Graceanne Gatz, Senior Director, SAP Events
. NET. WebTV. The Newton.
These are just a few examples of how even the best, most innovative, promising technologies can fail…or at least fail to reach their full potential. It’s not enough that a technology be “cool” in order to get the market to bite. There needs to be a perceived value that goes beyond the “cool” factor.
This scenario is being played out at the enterprise level with SAP HANA.
Just two years ago, SAP launched its revolutionary in-memory computing platform and along with it, a marketing and awareness blitz designed to get HANA in the door at as many large companies as possible. Early presentations and demos from SAP were focused almost exclusively on speed. See HANA analyze data and provide results in minutes, or even seconds.
In early 2012, it was no secret that SAP was putting a lot of its revenue eggs into the HANA basket. And in the first quarter of 2012, the financial results weren’t promising when SAP North America missed its revenue projections. Uncertainty resonated throughout the IT and business community: Perhaps SAP had made a mistake counting so heavily on HANA. Sure, the platform could process and analyze data really fast, but was the price tag worth it? Could—or would—IT executives justify HANA’s expense for speed?
SAP didn’t give up. In early 2012, it announced HANA as the basis for a host of business applications. CO-PA on HANA. BW on HANA. BPC on HANA. And those were just the tip of the iceberg. Revenue results were better in Q2, and by late in Q3, there were already rumblings of a much bigger announcement that came at SAPPHIRE Madrid: SAP Business Suite on HANA.
On the heels of this announcement, SAP finished the year with a strong Q4 and overall growth for the entire fiscal year. It seemed that SAP heard its customers loud and clear: Unless HANA was linked to specific business process improvements and achievement of business goals and objectives, it could only go so far.
Today in Prague, SCM 2013, PLM 2013, Procurement 2013 and Manufacturing 2013 keynote speaker Kai Finck, SAP Senior VP of LoB Solutions for Corporate Functions revealed SAP’s plans for revolutionizing its planning technology by running it on SAP HANA, clearly demonstrating that SAP understands very well the necessity of proving HANA’s business value to customers.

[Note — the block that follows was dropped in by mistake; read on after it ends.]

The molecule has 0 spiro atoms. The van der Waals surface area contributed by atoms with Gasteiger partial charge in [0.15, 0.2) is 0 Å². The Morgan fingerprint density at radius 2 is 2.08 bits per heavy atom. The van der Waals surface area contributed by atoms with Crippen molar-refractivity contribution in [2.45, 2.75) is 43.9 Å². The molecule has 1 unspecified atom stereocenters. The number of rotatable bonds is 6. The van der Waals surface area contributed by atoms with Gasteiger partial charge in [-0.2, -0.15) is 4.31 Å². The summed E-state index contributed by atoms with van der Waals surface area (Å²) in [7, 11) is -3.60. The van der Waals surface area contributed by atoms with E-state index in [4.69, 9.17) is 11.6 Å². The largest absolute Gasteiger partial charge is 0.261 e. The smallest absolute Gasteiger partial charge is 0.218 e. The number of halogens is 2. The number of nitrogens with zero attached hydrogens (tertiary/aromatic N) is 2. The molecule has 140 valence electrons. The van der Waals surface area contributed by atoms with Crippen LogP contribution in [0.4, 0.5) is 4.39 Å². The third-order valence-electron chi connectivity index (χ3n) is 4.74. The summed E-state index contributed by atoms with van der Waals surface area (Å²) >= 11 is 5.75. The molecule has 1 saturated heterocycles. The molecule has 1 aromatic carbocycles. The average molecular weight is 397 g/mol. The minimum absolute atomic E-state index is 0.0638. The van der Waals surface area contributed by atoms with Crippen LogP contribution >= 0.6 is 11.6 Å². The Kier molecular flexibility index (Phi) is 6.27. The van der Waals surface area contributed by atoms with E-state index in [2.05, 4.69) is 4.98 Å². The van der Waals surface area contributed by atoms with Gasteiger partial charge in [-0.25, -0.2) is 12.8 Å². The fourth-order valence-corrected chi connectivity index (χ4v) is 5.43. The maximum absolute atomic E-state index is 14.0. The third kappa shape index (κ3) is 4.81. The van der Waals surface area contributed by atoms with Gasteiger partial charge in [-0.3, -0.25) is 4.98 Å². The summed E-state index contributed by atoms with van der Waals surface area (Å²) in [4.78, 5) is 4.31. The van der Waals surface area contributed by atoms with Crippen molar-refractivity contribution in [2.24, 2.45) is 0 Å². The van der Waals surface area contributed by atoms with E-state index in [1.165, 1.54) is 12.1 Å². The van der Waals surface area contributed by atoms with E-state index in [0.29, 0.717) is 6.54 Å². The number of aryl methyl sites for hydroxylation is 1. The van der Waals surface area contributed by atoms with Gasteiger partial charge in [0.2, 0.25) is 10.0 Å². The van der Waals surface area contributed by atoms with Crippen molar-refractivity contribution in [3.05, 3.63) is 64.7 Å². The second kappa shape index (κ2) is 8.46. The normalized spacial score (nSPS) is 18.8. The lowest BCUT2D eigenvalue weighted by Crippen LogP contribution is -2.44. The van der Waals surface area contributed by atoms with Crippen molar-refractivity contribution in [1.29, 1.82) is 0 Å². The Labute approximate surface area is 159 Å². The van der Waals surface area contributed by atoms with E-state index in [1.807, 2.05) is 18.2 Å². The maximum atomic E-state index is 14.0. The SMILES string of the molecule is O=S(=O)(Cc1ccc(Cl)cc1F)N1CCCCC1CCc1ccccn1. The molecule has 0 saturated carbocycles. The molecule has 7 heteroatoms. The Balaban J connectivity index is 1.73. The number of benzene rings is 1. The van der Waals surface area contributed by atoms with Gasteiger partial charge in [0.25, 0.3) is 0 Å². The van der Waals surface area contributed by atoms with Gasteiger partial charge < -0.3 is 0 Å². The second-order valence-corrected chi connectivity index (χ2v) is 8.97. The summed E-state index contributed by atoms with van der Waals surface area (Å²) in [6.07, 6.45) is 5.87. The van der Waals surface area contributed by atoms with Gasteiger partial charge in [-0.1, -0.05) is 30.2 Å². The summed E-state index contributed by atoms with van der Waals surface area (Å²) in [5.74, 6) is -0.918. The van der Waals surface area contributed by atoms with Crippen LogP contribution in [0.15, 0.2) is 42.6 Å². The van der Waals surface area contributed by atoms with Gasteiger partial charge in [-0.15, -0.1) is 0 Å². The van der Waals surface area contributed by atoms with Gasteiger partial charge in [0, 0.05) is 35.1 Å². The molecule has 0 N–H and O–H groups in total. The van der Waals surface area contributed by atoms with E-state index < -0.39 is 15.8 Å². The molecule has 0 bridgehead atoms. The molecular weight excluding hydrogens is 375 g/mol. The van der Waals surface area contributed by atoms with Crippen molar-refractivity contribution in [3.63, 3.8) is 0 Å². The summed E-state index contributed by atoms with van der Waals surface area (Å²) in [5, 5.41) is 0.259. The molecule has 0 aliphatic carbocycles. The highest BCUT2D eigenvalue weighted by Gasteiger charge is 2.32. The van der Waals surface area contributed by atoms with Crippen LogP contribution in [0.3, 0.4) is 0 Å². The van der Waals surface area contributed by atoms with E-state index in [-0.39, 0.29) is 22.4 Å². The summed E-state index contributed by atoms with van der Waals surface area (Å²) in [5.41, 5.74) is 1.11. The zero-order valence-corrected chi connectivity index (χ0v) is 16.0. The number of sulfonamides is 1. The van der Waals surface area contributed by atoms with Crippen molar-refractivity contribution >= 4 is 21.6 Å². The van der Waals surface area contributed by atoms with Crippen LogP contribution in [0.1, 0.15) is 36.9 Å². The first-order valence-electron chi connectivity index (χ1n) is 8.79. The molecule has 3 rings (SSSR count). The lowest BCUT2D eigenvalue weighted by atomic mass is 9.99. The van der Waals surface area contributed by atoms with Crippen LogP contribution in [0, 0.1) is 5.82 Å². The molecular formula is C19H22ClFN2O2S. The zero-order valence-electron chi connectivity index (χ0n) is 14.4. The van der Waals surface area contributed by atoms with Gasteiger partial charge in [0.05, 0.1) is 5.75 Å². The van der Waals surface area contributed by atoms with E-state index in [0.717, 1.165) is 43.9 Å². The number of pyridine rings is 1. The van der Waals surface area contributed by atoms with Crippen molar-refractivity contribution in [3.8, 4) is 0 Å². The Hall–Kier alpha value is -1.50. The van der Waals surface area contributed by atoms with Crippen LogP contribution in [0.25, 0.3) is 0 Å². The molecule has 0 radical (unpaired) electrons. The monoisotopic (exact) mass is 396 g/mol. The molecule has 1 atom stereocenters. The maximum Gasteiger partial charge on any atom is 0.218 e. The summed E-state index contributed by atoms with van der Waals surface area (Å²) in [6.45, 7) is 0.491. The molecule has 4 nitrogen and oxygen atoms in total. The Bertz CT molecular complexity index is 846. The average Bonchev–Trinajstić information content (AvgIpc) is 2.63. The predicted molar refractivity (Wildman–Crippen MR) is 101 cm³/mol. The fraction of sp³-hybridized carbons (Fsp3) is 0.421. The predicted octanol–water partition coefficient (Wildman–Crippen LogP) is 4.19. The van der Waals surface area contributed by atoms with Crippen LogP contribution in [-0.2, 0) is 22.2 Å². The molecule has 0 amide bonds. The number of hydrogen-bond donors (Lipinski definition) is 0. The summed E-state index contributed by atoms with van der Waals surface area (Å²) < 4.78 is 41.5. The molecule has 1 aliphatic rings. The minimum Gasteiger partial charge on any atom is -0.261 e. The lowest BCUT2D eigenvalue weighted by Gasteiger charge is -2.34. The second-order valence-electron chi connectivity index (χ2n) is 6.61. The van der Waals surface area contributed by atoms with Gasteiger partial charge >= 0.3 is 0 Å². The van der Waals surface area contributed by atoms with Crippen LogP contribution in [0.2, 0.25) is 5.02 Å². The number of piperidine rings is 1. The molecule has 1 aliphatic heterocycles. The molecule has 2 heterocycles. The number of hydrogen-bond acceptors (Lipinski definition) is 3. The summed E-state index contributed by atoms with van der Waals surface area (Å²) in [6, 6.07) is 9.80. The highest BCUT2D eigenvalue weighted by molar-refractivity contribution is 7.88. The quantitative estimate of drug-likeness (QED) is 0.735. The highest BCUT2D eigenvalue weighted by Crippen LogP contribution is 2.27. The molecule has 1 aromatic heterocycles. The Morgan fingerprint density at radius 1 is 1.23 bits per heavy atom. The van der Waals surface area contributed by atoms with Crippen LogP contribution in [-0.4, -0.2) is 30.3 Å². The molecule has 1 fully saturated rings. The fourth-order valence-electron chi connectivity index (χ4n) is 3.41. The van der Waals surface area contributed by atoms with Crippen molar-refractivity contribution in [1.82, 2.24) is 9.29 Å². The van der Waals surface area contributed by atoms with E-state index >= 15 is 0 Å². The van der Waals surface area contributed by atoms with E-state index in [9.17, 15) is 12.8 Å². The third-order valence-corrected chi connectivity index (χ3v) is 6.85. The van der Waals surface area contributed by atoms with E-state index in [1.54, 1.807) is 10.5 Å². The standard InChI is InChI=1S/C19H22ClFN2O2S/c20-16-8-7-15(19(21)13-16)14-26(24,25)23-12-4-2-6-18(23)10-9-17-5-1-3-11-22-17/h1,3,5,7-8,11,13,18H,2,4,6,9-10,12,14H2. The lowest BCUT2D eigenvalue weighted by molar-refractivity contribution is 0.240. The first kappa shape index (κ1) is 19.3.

Take Faurecia, a global supplier to the automotive industry. The company runs MRP on HANA in the form of an MRP Controller
cockpit, which provides updated service level, inventory turnover, open sales, open purchase, and actual inventory KPIs—in real time.
The results? A reduction in stock and improvement of on-time delivery in a “just-in-time” and “just-in-sequence—“ all critical factors to compete and win in highly competitive industry with a complex supply chain.
Then there’s HSE24. For Europe’s largest home shopping network, HANA’s analysis speed was attractive but only part of the story. The company’s head of broadcast and IT, Norbert Paulus, was quoted in a video, saying basically that HANA’s ability to quickly analyze unstructured data from
social media sources has empowered the company to know its customers better and respond to market feedback in real-time, thereby protecting its competitive advantage.
For Bayer, the goal was all about simplification. The global pharmaceutical giant is using SAP HANA to simplify its landscape and reduce data infrastructure cost, reducing the IT burden by eliminating cumbersome batching and indexing processes, and providing users with a simpler experience by giving them access to real time information.
In none of these cases did a company adopt HANA simply because it was faster or to keep up with the “cool,” cutting-edge technology.
They are leveraging HANA as a driver of cost savings, customer retention, revenue growth, and overall business value. This is the key to justifying new SAP HANA investments. And by keeping its eye on the ball, SAP just might outrun its competitors—and win.
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